For me, sex in Pleasantville didn’t just represent self-indulgence. It represented identity and self. When sex is just sex, as it can be for folks who aren’t marginalized by their sexual orientation, it can be just another appetite to be enjoyed and managed. But for me, and probably most gay folks of my generation, sex was far more than that. Because our sex was forbidden, forcibly repressed, and not to be spoken of, it was not just an appetite. It is bound into desire, love, family and self in profound ways. Sexual freedom represented Freedom and the opportunity to be an authentic person.Report

              • Avatar Glyph says:

                Not to take away from your experience, nor compare the sexual repression faced by straights in the same time period to the much greater repression faced by gays, but I think this resonates a bit even with straight people raised in a somewhat sexually-repressive (say, hyper-religious) environment, if not quite to the same degree.Report

              • Avatar Zane says:

                I fully agree with you, Glyph. I was just wanting to point out that people can be differently situated in relation to the “freedom/identity vs. appetite/indulgence” thing. Gay folks certainly aren’t the only folks who have a different perspective on that issue, it’s just the point of view I have easiest access to.

                (Yeah, I know that’s a poorly constructed dichotomy. It was constructed on the fly.)Report

          • Avatar Pinky says:

            Not just “they’re FREE”: they’re free and wonderful, and anyone who isn’t having sex is ignorant and malicious. I’ve seen WWII movies with a more sympathetic portrayal of the other side.Report

            • Avatar Tod Kelly says:

              I think it’s pretty clear that you’ve never seen the movie (only parts, yes?), since this isn’t remotely what happens. I think you may you brought a lot of stuff with you.Report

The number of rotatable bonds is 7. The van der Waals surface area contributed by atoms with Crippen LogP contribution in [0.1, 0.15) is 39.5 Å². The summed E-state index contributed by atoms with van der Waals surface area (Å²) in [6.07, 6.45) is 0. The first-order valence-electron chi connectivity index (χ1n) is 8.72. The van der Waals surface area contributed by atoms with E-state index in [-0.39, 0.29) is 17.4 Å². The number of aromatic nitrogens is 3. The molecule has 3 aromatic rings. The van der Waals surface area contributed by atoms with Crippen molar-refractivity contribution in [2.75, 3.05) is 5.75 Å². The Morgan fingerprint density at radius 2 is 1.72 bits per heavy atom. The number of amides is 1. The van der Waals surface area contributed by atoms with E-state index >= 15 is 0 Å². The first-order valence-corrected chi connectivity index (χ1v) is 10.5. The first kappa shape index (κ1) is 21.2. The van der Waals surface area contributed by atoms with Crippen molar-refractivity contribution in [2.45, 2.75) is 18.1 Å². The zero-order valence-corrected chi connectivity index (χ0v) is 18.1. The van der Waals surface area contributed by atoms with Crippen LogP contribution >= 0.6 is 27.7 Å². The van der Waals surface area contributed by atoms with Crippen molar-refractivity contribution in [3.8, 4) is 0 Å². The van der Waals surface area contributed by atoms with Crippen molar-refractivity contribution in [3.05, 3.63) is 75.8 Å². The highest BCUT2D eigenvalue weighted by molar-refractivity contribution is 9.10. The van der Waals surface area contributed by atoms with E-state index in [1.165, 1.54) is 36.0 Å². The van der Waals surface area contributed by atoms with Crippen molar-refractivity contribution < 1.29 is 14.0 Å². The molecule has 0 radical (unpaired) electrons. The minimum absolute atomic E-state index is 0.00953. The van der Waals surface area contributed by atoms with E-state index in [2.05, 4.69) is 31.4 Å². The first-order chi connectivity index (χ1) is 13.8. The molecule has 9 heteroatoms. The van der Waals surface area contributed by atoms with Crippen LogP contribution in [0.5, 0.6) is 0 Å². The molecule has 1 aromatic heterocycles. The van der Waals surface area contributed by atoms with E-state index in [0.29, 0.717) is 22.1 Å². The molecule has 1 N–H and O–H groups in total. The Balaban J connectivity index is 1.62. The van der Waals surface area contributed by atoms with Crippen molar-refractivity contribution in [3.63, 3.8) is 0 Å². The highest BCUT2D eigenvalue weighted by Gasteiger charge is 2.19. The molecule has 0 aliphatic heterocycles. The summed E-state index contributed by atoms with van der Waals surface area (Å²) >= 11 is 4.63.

• Avatar Barry says:

        In fact, in one scene of Pleasantville there was a sign ‘no coloreds’ on a store (the characters becoming ‘real’ were shot in color; the rest were in black and white).Report

  5. Avatar Pinky says:

    Loved The Truman Show. There were definite religious themes in it, but I saw it more as an anti-statist, particularly anti-communist, story.

    I’ve only seen portions of Pleasantville, and I don’t recall Jeff Daniels in any of what I saw. My reaction was a lot like Mike’s, that it seemed to deify sex. Also I wasn’t impressed by the self-important use of the term “coloreds” for the people who’d turned. I’ve got a strong anti-boomer streak, and that treatment of sexual liberation as equivalent to civil rights just ticked me off.Report

  6. Avatar Jaybird says:

    I never saw The Truman Show as a retelling of Job.

    Probably because so many good things happened to him too… but what an exquisite torture! To be given things to only have them taken away. To have them taken away only to be given them back… to somehow make sure that, no matter what happened in your life, it was good enough for television.

    I’m going to have to seriously chew on that.Report

  7. Avatar Jaybird says:

    My memory of Pleasantville is Jeff Daniels seeing a painting of oranges and saying “oh, golly”.

    Like it’s the first time he’s been seriously turned upside down, shaken, slapped around, kissed, then put back.

    He says “oh, golly…”, because his vocabulary fails him for pretty much everything. He’s looking at oranges for the first time. It’s better than sex. It’s better than church. It’s *REAL*.

    How can you say “the people who have been lying to me my entire life had no idea that they’ve been lying to me” in a universe where you are the first person who has ever said that?

    “Oh, golly” is pretty much all you have.Report